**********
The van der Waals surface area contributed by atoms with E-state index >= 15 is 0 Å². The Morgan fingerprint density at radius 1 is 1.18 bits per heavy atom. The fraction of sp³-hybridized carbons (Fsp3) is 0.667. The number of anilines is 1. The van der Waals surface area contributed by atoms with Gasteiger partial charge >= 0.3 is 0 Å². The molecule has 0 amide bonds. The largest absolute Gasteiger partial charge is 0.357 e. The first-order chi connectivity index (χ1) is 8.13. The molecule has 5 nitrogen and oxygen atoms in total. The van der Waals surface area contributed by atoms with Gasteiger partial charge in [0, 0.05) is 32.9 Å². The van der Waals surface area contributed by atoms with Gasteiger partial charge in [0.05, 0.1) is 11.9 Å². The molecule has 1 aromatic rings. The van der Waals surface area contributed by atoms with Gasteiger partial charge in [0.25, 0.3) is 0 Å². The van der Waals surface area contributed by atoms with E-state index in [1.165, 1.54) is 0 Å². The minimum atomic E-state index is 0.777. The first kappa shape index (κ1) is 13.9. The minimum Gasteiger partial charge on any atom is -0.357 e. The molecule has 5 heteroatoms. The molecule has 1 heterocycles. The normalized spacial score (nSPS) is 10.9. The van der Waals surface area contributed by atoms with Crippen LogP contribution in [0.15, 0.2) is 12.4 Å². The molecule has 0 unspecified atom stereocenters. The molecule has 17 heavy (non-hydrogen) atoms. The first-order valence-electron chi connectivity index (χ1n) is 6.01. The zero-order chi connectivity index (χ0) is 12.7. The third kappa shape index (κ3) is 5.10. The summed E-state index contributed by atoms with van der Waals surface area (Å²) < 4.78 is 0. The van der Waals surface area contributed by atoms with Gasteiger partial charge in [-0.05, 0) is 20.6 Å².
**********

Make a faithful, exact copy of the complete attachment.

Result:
The van der Waals surface area contributed by atoms with E-state index >= 15 is 0 Å². The Morgan fingerprint density at radius 1 is 1.18 bits per heavy atom. The fraction of sp³-hybridized carbons (Fsp3) is 0.667. The number of anilines is 1. The van der Waals surface area contributed by atoms with Gasteiger partial charge >= 0.3 is 0 Å². The molecule has 0 amide bonds. The largest absolute Gasteiger partial charge is 0.357 e. The first-order chi connectivity index (χ1) is 8.13. The molecule has 5 nitrogen and oxygen atoms in total. The van der Waals surface area contributed by atoms with Gasteiger partial charge in [0, 0.05) is 32.9 Å². The van der Waals surface area contributed by atoms with Gasteiger partial charge in [0.05, 0.1) is 11.9 Å². The molecule has 1 aromatic rings. The van der Waals surface area contributed by atoms with Gasteiger partial charge in [0.25, 0.3) is 0 Å². The van der Waals surface area contributed by atoms with E-state index in [1.165, 1.54) is 0 Å². The minimum atomic E-state index is 0.777. The first kappa shape index (κ1) is 13.9. The minimum Gasteiger partial charge on any atom is -0.357 e. The molecule has 5 heteroatoms. The molecule has 1 heterocycles. The normalized spacial score (nSPS) is 10.9. The van der Waals surface area contributed by atoms with Crippen LogP contribution in [0.15, 0.2) is 12.4 Å². The molecule has 0 unspecified atom stereocenters. The molecule has 17 heavy (non-hydrogen) atoms. The first-order valence-electron chi connectivity index (χ1n) is 6.01. The zero-order chi connectivity index (χ0) is 12.7. The third kappa shape index (κ3) is 5.10. The summed E-state index contributed by atoms with van der Waals surface area (Å²) < 4.78 is 0. The van der Waals surface area contributed by atoms with Gasteiger partial charge in [-0.05, 0) is 20.6 Å².